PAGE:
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Leaving Dublin, and Ireland

...and finally getting questioned at border control

I got caught for living illegally in Ireland just as I was leaving.

In May of 2011 I was returning to the United States after spending of the previous 10 years in Ireland. When I got to the departure area I learned that my flight had been canceled.

There'd been some disturbance in Barcelona, or a strike (or both [I never found out,]) and the Aer Lingus plane that was going to take me to Chicago was not available. The airline offered free accommodation and food and a flight the same time next day. There were other options, but none were as workable.

What I did not consider was that I was on the "other side" of the border. I'd gone through the phallanx of American passport control to get to "departures." I'd have to go back out through Irish immigration control to go outside and get on a bus to the hotel.

I had left and re-entered the Irish state seven times over a period of a decade when I legally should have been turned away. Each time I had answered two questions with three words: "Are you here on business or pleasure?" — "pleasure." "How long are you going to stay?" — "Two weeks."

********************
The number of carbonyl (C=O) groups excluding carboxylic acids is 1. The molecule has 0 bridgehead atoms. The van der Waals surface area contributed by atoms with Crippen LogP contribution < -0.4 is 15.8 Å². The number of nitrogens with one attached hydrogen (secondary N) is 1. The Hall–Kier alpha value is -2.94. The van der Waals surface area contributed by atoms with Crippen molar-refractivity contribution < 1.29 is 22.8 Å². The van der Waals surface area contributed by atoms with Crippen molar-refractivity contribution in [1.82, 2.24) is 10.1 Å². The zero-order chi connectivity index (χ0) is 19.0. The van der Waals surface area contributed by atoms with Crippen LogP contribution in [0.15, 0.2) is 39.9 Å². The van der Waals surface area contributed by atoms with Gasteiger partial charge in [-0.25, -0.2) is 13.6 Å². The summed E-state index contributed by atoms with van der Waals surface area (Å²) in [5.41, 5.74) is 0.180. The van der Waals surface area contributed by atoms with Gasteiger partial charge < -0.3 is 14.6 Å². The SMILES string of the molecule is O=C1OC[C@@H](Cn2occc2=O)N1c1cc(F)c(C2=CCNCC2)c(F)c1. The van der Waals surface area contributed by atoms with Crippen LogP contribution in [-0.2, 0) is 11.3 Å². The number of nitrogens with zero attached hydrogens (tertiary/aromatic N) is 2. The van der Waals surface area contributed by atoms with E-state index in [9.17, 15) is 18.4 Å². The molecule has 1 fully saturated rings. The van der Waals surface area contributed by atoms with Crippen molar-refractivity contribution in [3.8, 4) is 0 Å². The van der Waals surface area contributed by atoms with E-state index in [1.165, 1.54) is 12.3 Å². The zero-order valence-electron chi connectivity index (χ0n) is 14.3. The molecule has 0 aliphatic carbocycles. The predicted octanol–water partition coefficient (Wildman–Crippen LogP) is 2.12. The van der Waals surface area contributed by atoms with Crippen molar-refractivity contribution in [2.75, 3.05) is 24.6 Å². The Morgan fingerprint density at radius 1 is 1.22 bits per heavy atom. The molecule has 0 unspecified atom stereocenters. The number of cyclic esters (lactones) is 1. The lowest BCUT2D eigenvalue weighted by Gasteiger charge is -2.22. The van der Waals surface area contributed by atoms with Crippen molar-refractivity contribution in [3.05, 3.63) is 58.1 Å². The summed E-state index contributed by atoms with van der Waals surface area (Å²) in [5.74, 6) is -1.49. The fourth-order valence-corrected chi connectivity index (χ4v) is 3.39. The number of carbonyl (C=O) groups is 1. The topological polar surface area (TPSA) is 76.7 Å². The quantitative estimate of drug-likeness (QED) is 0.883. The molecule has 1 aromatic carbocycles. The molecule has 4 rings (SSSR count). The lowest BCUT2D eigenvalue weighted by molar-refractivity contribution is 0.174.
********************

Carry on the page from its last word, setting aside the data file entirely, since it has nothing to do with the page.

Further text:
My passport had been stamped, but the stamps were spread across the pages helter-skelter, and so the visual story of my travels (and non-travels) was fairly well obscured.

I worried a little bit every time, but I was careful to act in a simple, confident way. I can't underestimate the fact that I'm American, either — often not even considered a foreigner by the average Irish person.

But the law is the law, and I was illegal. I got away with it, as I returned from the Netherlands, America, Romania — going back to my life in Ireland.

But in May of 2011, I didn't think about it. I didn't even think about passing border control. And anyhow I was going home, for good, to America. I had other thoughts on my mind — whatever the mind even is.

And there it was, the immigration control booth. Nobody else was around. It was just me and the border gard. We had lots of time.

Hm, he wondered. Because here's the other thing: I'd had to renew my passport while I was living in Ireland — since I'd last crossed a border. There was not a stamp in it — nothing but my face.

He was sound. He was completely patient with me, more than he had to be. He said I'd never be able to return to Ireland... then he eased off the statement, a bit, afterward. And I don't know. He wasn't supposed to let me leave his custody but did until the next day's flight, and he kept my passport until then.